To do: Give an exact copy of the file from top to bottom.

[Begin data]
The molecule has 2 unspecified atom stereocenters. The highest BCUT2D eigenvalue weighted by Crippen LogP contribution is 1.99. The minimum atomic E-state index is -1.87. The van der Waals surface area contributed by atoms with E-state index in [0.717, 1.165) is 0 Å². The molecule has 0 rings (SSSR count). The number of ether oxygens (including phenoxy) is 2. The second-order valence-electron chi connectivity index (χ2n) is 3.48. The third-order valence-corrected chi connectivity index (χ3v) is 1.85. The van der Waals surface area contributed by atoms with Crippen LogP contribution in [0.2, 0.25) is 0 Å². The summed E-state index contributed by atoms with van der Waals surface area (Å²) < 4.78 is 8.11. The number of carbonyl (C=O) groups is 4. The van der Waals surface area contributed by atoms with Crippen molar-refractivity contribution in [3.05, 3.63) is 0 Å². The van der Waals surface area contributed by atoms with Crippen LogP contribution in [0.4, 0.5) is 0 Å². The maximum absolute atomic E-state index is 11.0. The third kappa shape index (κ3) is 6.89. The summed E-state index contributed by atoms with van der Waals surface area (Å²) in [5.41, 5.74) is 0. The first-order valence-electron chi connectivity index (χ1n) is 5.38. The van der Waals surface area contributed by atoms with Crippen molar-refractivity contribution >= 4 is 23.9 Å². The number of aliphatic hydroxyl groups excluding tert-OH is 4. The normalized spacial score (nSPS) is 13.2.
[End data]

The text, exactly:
The molecule has 2 unspecified atom stereocenters. The highest BCUT2D eigenvalue weighted by Crippen LogP contribution is 1.99. The minimum atomic E-state index is -1.87. The van der Waals surface area contributed by atoms with E-state index in [0.717, 1.165) is 0 Å². The molecule has 0 rings (SSSR count). The number of ether oxygens (including phenoxy) is 2. The second-order valence-electron chi connectivity index (χ2n) is 3.48. The third-order valence-corrected chi connectivity index (χ3v) is 1.85. The van der Waals surface area contributed by atoms with Crippen LogP contribution in [0.2, 0.25) is 0 Å². The summed E-state index contributed by atoms with van der Waals surface area (Å²) < 4.78 is 8.11. The number of carbonyl (C=O) groups is 4. The van der Waals surface area contributed by atoms with Crippen molar-refractivity contribution in [3.05, 3.63) is 0 Å². The van der Waals surface area contributed by atoms with Crippen LogP contribution in [0.4, 0.5) is 0 Å². The maximum absolute atomic E-state index is 11.0. The third kappa shape index (κ3) is 6.89. The summed E-state index contributed by atoms with van der Waals surface area (Å²) in [5.41, 5.74) is 0. The first-order valence-electron chi connectivity index (χ1n) is 5.38. The van der Waals surface area contributed by atoms with Crippen molar-refractivity contribution >= 4 is 23.9 Å². The number of aliphatic hydroxyl groups excluding tert-OH is 4. The normalized spacial score (nSPS) is 13.2.